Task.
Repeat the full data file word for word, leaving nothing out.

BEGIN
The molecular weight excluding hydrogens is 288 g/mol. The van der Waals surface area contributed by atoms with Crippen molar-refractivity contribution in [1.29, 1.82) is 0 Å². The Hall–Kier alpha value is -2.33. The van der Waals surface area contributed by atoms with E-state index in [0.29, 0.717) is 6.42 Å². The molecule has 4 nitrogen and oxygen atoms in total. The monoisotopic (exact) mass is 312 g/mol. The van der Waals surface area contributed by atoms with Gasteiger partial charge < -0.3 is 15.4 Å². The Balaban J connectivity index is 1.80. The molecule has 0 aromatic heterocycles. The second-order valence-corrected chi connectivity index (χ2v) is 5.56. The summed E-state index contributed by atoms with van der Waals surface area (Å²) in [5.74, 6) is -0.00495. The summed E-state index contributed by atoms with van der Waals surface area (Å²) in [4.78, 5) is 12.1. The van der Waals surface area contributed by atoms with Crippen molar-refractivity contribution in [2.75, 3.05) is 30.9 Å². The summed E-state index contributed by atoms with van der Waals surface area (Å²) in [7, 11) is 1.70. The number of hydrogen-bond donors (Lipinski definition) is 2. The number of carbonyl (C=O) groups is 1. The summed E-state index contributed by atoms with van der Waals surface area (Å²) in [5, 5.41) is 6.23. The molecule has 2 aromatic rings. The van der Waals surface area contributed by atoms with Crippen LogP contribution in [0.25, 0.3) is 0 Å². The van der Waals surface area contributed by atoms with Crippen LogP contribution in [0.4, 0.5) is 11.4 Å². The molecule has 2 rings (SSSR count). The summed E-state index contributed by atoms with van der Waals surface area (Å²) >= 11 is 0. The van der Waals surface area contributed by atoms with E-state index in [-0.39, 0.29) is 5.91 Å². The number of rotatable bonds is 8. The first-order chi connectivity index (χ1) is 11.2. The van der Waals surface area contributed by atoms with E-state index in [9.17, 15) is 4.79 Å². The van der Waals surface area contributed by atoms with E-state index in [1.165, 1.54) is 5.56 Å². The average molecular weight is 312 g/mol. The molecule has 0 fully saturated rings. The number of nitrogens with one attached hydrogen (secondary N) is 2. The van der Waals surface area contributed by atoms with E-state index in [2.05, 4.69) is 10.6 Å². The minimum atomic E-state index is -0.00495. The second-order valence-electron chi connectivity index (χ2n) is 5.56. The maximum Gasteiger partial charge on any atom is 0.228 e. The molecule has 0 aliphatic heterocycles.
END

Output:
The molecular weight excluding hydrogens is 288 g/mol. The van der Waals surface area contributed by atoms with Crippen molar-refractivity contribution in [1.29, 1.82) is 0 Å². The Hall–Kier alpha value is -2.33. The van der Waals surface area contributed by atoms with E-state index in [0.29, 0.717) is 6.42 Å². The molecule has 4 nitrogen and oxygen atoms in total. The monoisotopic (exact) mass is 312 g/mol. The van der Waals surface area contributed by atoms with Gasteiger partial charge < -0.3 is 15.4 Å². The Balaban J connectivity index is 1.80. The molecule has 0 aromatic heterocycles. The second-order valence-corrected chi connectivity index (χ2v) is 5.56. The summed E-state index contributed by atoms with van der Waals surface area (Å²) in [5.74, 6) is -0.00495. The summed E-state index contributed by atoms with van der Waals surface area (Å²) in [4.78, 5) is 12.1. The van der Waals surface area contributed by atoms with Crippen molar-refractivity contribution in [2.75, 3.05) is 30.9 Å². The summed E-state index contributed by atoms with van der Waals surface area (Å²) in [7, 11) is 1.70. The number of hydrogen-bond donors (Lipinski definition) is 2. The number of carbonyl (C=O) groups is 1. The summed E-state index contributed by atoms with van der Waals surface area (Å²) in [5, 5.41) is 6.23. The molecule has 2 aromatic rings. The van der Waals surface area contributed by atoms with Crippen LogP contribution in [0.25, 0.3) is 0 Å². The van der Waals surface area contributed by atoms with Crippen LogP contribution in [0.4, 0.5) is 11.4 Å². The molecule has 2 rings (SSSR count). The summed E-state index contributed by atoms with van der Waals surface area (Å²) >= 11 is 0. The van der Waals surface area contributed by atoms with E-state index in [-0.39, 0.29) is 5.91 Å². The number of rotatable bonds is 8. The first-order chi connectivity index (χ1) is 11.2. The van der Waals surface area contributed by atoms with E-state index in [9.17, 15) is 4.79 Å². The van der Waals surface area contributed by atoms with E-state index in [1.165, 1.54) is 5.56 Å². The average molecular weight is 312 g/mol. The molecule has 0 fully saturated rings. The number of nitrogens with one attached hydrogen (secondary N) is 2. The van der Waals surface area contributed by atoms with E-state index in [2.05, 4.69) is 10.6 Å². The minimum atomic E-state index is -0.00495. The second-order valence-electron chi connectivity index (χ2n) is 5.56. The maximum Gasteiger partial charge on any atom is 0.228 e. The molecule has 0 aliphatic heterocycles.